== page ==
Sunday, December 02, 2012

Negotiating Involves More Than Saying NO

There are supposed to be negotiations going on in Washington over the expiration of the Bush tax cuts and the budget cuts that will automatically happen at the end of this year (assuming nothing is done). At least the media is saying there are negotiations happening. Neither the Democrats nor the Republicans are happy about the coming tax raises and cuts.

The Democrats want to continue the tax cuts for 98% of the population (those households making under $250,000 a year) and want to protect Social Security and Medicare (the so-called entitlements). The Republicans want to also extend the tax cuts for the rich (the top 2%), or at least get huge cuts in Social Security and Medicare and discretionary social programs helping hurting Americans. The "negotiations" the media says are happening are supposedly an attempt to find some common ground on which a compromise can be reached.

The problem is that there is no real negotiating going on. The president has made specific proposals and the Republicans have said NO (as usual). That is all that has happened. The Republicans have made no specific proposals at all. They just continue to talk in generalities (mostly to the media). They say they want cuts in entitlements, but they refuse to say what should be cut or by how much. The same is true for their desire to cut social programs funded by the budget for discretionary spending. They won't say what they want cut, and by how much.

As for the tax cuts, the Republicans say they won't agree to raising the top tax rates. They keep talking about increasing revenue by eliminating some deductions. But once again, they refuse to say what deductions they want to limit or eliminate. That is just stalling. I think they know that any proposals they could make would be very unpopular with the public -- a public that poll after poll has shown wants higher taxes on the rich, cuts to discretionary spending that are fair and not borne only by the poor and disadvantaged, and the protection of Social Security and Medicare benefits.

So the Republicans are repeatedly rejecting proposals by the president, and refusing to make any specific proposals of their own. I think they hope they can convince the public that it is the president who won't negotiate, but so far they are having no luck in doing that. And the president is now preparing to take his case to the American people, and expose the GOP lies and stalling tactics.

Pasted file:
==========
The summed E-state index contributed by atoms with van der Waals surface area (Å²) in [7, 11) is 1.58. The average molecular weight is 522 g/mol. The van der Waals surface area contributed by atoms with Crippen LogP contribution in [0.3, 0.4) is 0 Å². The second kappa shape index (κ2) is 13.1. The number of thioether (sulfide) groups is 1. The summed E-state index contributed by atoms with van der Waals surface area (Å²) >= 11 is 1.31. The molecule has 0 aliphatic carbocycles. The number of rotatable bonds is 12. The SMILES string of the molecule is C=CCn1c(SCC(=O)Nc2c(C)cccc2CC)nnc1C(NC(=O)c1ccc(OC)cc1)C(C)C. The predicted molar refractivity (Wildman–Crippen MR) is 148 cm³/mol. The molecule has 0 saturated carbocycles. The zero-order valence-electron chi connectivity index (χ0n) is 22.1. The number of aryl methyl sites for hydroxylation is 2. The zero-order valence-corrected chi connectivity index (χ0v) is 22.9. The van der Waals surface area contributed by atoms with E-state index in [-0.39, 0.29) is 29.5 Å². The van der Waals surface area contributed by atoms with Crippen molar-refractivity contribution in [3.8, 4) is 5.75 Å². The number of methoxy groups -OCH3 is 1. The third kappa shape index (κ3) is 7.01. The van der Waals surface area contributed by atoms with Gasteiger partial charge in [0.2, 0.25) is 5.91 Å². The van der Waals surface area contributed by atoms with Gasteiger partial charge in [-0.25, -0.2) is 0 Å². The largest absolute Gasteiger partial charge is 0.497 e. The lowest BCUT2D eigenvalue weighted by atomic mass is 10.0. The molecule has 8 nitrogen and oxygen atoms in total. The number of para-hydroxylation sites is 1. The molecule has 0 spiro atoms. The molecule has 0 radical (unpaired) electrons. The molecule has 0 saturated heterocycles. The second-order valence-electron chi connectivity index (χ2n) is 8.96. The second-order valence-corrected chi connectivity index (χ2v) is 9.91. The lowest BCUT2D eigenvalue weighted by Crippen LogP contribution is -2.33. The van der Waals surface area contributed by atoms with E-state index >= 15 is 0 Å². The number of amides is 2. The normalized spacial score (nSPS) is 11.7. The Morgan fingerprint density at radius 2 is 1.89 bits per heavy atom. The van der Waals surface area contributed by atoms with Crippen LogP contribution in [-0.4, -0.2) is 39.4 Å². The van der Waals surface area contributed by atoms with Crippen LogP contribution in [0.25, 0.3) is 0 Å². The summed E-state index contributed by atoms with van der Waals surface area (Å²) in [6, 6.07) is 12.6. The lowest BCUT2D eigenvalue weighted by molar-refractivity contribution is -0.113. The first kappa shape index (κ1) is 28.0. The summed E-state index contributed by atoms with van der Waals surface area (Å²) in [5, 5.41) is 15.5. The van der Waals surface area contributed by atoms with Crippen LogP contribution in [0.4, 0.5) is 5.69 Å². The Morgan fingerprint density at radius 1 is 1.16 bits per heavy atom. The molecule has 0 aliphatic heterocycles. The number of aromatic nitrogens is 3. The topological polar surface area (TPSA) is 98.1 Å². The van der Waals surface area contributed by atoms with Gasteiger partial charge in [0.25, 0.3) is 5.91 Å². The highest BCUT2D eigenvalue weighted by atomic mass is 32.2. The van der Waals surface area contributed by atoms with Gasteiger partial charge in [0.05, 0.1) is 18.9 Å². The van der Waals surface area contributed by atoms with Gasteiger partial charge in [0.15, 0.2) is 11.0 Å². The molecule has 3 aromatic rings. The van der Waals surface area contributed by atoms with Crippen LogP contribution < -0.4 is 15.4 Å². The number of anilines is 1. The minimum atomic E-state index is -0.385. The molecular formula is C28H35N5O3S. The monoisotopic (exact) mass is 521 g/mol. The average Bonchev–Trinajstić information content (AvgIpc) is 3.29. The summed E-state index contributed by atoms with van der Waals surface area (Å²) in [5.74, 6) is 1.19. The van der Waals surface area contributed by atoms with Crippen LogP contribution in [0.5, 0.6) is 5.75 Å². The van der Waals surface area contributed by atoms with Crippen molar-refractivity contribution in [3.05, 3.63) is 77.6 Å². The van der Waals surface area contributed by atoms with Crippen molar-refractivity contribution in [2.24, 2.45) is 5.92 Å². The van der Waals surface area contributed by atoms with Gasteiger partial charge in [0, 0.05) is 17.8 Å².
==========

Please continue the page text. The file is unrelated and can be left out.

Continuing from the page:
And it's not just the president who's getting tired of the games being played by the Republican leadership. House Democratic Leader Nancy Pelosi is also getting a bit tired of the Republican games. The Senate has already passed a bill that would cut taxes for the bottom 98% of Americans while allowing taxes for the top 2% to go back up to Clinton administration levels. But Republican House leaders have refused to let the Senate bill come up for a vote. Pelosi now says if the senate bill is not brought to the House floor for a vote in the next week, she will try to force a vote by using a tactic known as a discharge petition.

A discharge petition requires the signatures of 218 House members (which means 20 Republicans would have to agree to it). Regardless of how it comes out, trying to use a discharge petition is a no-lose situation for the Democrats. If they are able to bring it to the floor and the bill passes, they can take credit for cutting taxes for 98% of Americans. If the Republicans vote against the bill and defeat it, or don't let it come up for a vote, they will have to take the blame for taxes being raised on most Americans.

It looks like both the president and the congressional Democrats are beginning to play some political hardball. It's about time. They have let the Republican stall and obstruct for far too long.


  1. Well, Obama is making proposals in public, while both Democrats and Republicans are making proposals and counter-proposals in committies and in inter-party meetings.

    This is not entirely inappropriate, since Obama is not a member of Congress and should not properly be included in the negotiations which occur within Congress. Obama is a figurehead for his party and is acting as a figurehead.

    The issue is not between Obama and Congress or between Obama and Republicans, it is between the two parties within Congress.


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